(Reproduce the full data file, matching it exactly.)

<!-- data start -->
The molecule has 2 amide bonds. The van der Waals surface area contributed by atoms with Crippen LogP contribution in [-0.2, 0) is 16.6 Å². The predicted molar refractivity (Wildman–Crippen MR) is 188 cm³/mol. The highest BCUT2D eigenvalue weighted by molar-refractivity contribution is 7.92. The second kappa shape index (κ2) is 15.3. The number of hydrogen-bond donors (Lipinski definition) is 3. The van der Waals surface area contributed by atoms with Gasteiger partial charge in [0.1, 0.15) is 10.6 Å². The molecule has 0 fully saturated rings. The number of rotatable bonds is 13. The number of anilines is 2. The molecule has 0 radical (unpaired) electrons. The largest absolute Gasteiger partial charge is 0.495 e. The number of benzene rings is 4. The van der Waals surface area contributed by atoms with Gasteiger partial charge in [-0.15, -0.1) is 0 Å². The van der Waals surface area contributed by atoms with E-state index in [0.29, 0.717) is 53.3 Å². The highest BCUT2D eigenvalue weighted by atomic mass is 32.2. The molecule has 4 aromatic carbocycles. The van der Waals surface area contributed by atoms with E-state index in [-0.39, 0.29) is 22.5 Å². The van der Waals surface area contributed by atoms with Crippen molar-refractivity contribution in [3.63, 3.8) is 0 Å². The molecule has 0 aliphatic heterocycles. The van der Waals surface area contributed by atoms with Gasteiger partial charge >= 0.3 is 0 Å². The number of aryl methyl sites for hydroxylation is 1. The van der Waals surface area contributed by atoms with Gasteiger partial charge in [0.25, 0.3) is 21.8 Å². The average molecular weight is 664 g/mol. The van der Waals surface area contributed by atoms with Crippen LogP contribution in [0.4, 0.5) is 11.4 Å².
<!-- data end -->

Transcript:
The molecule has 2 amide bonds. The van der Waals surface area contributed by atoms with Crippen LogP contribution in [-0.2, 0) is 16.6 Å². The predicted molar refractivity (Wildman–Crippen MR) is 188 cm³/mol. The highest BCUT2D eigenvalue weighted by molar-refractivity contribution is 7.92. The second kappa shape index (κ2) is 15.3. The number of hydrogen-bond donors (Lipinski definition) is 3. The van der Waals surface area contributed by atoms with Gasteiger partial charge in [0.1, 0.15) is 10.6 Å². The molecule has 0 fully saturated rings. The number of rotatable bonds is 13. The number of anilines is 2. The molecule has 0 radical (unpaired) electrons. The largest absolute Gasteiger partial charge is 0.495 e. The number of benzene rings is 4. The van der Waals surface area contributed by atoms with Gasteiger partial charge in [-0.15, -0.1) is 0 Å². The van der Waals surface area contributed by atoms with E-state index in [0.29, 0.717) is 53.3 Å². The highest BCUT2D eigenvalue weighted by atomic mass is 32.2. The molecule has 4 aromatic carbocycles. The van der Waals surface area contributed by atoms with E-state index in [-0.39, 0.29) is 22.5 Å². The van der Waals surface area contributed by atoms with Crippen molar-refractivity contribution in [3.63, 3.8) is 0 Å². The molecule has 0 aliphatic heterocycles. The van der Waals surface area contributed by atoms with Gasteiger partial charge >= 0.3 is 0 Å². The number of aryl methyl sites for hydroxylation is 1. The van der Waals surface area contributed by atoms with Gasteiger partial charge in [0.25, 0.3) is 21.8 Å². The average molecular weight is 664 g/mol. The van der Waals surface area contributed by atoms with Crippen LogP contribution in [0.4, 0.5) is 11.4 Å².